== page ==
The hazard mitigation home buyout program is designed to buy and remove flood-damaged properties to reduce future hazards. So far, FEMA has approved the buy-out of 78 homes, 14 of which are second homes. But one hard-hit town has decided not to apply on behalf of second homeowners.
Massachusetts resident Jane Whitman bought a second home on Ball Mountain Brook in Jamaica about six years ago. Before Irene, the brook wound around it.
"The brook now goes straight through what used to be the house and what used to be the property," said Whitman "So the septic is on one side of the brook. Now the well is on the other. There’s nothing left."
Whitman wants to be considered for the federal buyout program.
It pays 75 percent of the value of a damaged property, and of the cost of demolishing it and cleaning away debris. Since the spring the state determined it can cover the other 25 percent.
"It’s, I would say, almost 100 percent certain that if you get a FEMA approved home buy out, the state will provide the local match share," said Ray Doherty, Vermont’s Hazard Mitigation Officer.
Doherty says the state will cover 25 percent of the buy out for both primary residences and second homes
Despite the state’s assurances the town of Jamaica, doesn’t want to take a chance it’ll get stuck with part of the bill after the federal government pays three quarters of it. Lexa Clark is chair of the Jamaica select board.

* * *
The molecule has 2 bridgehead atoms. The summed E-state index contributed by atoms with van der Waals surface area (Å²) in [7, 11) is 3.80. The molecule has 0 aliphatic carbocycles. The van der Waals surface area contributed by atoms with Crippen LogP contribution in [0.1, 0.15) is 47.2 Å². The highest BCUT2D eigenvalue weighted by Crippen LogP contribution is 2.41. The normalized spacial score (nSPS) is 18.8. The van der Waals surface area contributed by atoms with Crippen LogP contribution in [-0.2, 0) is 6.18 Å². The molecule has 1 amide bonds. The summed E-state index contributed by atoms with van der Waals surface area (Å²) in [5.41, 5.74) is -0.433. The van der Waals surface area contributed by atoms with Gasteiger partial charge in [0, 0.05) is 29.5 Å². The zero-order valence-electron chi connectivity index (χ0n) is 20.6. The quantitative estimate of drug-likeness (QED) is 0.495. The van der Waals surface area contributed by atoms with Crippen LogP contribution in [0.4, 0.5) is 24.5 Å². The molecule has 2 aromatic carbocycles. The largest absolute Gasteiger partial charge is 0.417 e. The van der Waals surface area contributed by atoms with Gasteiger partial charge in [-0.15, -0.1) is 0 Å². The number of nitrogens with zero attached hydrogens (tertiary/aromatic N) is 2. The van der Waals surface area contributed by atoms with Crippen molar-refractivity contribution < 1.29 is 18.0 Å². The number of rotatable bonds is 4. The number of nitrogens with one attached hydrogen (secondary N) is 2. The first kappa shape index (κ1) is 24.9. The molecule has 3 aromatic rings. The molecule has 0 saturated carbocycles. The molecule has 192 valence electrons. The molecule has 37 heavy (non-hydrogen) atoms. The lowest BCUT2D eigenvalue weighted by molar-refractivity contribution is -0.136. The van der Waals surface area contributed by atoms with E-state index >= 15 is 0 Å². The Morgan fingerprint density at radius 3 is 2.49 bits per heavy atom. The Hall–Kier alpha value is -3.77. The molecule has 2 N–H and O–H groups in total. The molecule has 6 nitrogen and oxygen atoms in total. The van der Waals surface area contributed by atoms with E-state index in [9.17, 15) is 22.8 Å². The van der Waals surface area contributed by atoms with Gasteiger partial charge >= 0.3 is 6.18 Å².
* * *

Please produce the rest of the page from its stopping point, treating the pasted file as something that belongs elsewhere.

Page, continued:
"As far as we know they pay 75 percent. The town has to pay the 25 percent," said Clark
Clark said it’s not in the best financial interests of the town to apply on behalf of second homeowners. Jamaica had at least eleven roads and three bridges damaged by Irene. And eight homes were destroyed. Jamaica has applied for the buy-out on behalf of its primary residents, four of them.
Clark says the town has been weighed down by the expenses of the flood and isn’t sure what the final cost of road repairs will be.
"We don’t know in the end what the outcome of expenses will be for the town after we get all our reimbursements," said Clark
Clark says the Stratton Foundation has promised to cover 25 percent of the cost of buying out primary residences in Jamaica.
There are some costs to towns that apply for the buy-out. Such as the time spent putting together an application. And the loss of tax revenues. Even so, Jamaica property owner Jane Whitman says second homeowners should not be treated differently than primary residents. She sent an email to Governor Shumlin asking how she should proceed
"The decision has been made based on the status of home ownership," said Whitman. "As a fully compliant tax payer to the town, as a supporter of the community in terms of services that we purchase from local residents, we should be treated not on status of homeownership. And I do feel discriminated against."
The final deadline for towns to apply for the buyouts is November 2nd.
Lexa Clark of the Jamaica Select Board says Jamaica has decided not to apply on behalf of second homes.